When Bexhill played host to one of Britain’s best loved and bass-heavy reggae crews last Saturday, there was a whole lot of love and happiness from a small and grateful gathering of fans.
Lewisham, 1976: A long-limbed skinny white girl walks down into a smoke and sweat-filled basement that is heaving with black-skinned bodies swaying and skanking to the sounds of Saxon Sound System. Forty-five years later and that woman’s less skinny, longer limbed, middle-aged and still very white daughter climbs a spiral staircase up to the terrace bar of Bexhill’s art deco De La Warr gallery to hear the same system. This is black history month. And this is black history.
Half a century ago, sound system culture spread a new union between seemingly alien worlds of black Caribbean immigrants and longer established white immigrants (mostly Irish and Welsh Catholic dock workers) in south London’s neighbourhoods. Amidst all the fear and mistrust and resentment that occurs when underprivileged communities collide – fear of employment competition, fear of erosion of fragile cultures, fear of housing pressure and overcrowding – came irresistible melodies laden with sunshine, insight and hope, vibrant basslines and an exciting new type of music. From that expression of identity, and others like it wherever Caribbean communities coalesced across the UK, a growing white and suburban British tolerance for and eventually love of music of black origin spread that became the foundation of today’s rich British contemporary musical culture from jazz to drill and everything between.
It is a love that was strongly represented at the event on Saturday night, and, true to creed, Saxon responded in kind, satisfying the gathered few with sentimental reggae and dub classics, all pouring forth from the finest, purest subs you are likely to hear. Yes, the crowd was thinly spread but what with COVID restrictions and a pre-ticketed event format, that was always likely.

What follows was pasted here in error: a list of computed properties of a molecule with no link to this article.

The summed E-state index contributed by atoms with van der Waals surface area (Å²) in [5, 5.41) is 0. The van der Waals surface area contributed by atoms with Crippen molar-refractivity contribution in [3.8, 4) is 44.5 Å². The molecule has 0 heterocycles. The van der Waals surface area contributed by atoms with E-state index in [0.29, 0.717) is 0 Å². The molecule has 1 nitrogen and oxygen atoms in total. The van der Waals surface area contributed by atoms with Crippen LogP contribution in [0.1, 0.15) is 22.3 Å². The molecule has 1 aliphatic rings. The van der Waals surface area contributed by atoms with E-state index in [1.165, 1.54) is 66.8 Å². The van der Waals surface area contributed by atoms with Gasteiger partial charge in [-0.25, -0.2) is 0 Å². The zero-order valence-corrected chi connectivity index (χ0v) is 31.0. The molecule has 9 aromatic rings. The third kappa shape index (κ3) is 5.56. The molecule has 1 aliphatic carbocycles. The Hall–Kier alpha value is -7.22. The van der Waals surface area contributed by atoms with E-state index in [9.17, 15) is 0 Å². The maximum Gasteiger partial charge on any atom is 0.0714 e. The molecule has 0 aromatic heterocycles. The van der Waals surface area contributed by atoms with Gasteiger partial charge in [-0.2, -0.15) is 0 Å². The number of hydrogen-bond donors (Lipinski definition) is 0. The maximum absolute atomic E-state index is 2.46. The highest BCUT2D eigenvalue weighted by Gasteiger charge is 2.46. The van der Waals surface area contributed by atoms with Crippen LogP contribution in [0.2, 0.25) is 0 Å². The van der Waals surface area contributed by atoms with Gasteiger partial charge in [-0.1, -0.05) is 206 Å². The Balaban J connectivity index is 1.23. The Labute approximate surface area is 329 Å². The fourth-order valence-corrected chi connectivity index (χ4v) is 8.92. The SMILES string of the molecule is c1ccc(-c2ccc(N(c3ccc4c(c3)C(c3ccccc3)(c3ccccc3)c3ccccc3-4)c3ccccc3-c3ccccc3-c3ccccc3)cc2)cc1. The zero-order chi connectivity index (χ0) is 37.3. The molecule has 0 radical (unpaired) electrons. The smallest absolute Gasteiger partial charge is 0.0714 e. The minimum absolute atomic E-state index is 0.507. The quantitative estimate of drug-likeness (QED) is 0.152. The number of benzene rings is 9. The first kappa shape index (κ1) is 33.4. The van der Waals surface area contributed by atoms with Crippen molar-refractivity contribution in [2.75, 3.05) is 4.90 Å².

Okay, the brightly lit empty halls of De La Warr after hours hardly replicate the stifling, sensual experience of an underground city club night, but we all knew that going in. And sure, there was something about the security measures, the closed terrace, the smoking arrangements that seemed to suggest black culture might not be quite as universally celebrated in Bexhill as the programming liked to suggest. But on a person-to-person, system-to-audience level, Saxon did what it does so well, they worked hard, they entertained to the last, and delivered what the crowd wanted.
And they wanted to bask in their own personal and shared love of each sweet heavy memory tied to each meaningful history-laden track. As an example of the intimate effect that black culture (in this case in the form of reggae music) has had on individual people in the outer reaches of the English nation, Saturday was a beautiful example. Joyous people, grateful and delighted to hear the music they grew up with, that they aligned with, that they celebrate to, all played expertly through the exact type of rig it is composed for. Bob Marley but with a whole section of bass never before heard. A system is all about the selections and the kit.
And apparently these are the small stacks. Bass geeks will know that there is a massive difference between qualities of available bass. Head below about 60hz and you need some serious speakers to handle the sound. Go below 20hz and your own ears won’t really even hear the bass. Standing in the centre, in the sweet spot, between the stacks, the skill and experience invested in the technical set-up of this system, and the subtle craft of the DJ is clear. It’s loud, very loud, but audible, no fuzzy edge, no crackle, just a full body and brain vibration frequency. Finally all those cheesy lyrics make sense: with reggae and dub on this scale, you can’t not feel the vibes.
And when you give in to that, when you stand before this kind of history – the lyrics stubbornly determined in their message of peace and unity, of love over suffering, of steadfastness in the face of oppression – you begin to accept why Saxon and a reggae/dub sound system is a critical representation of Black British history. Not just the music but the poise and intent of the crew itself, accompanied by friends, family, supporters. A sound system represents its community – it’s not a single person like a modern DJ or artist – and is a metaphor, an avatar for that community; it carries the grace and intention of that community forward into other communities to represent. As someone whose mother was among the first to break the rules and cross the lines between her community and those of her black neighbours, to trust that sound and that intent, to witness what was being represented to her, to feel and accept the evident warmth and welcome to be found in their midst, there is a lot of gratitude that this tradition continues.
The people of Bexhill and surrounding areas danced, and then drifted off; they smiled and they sang. The hype men hyped and the DJs selected (and did some very nifty fade work to maintain the rhythms and bass during some karaoke-esque singalong sections). The mood was matched and the town survived to see another day. Was it awkward programming for BHM? Definitely. But Saxon are professionals and they shone in front of a limited but devoted crowd nonetheless. Perhaps next time they won’t need to wait for it to be October to be welcomed?
De La Warr Pavilion, Saturday 30th October 2021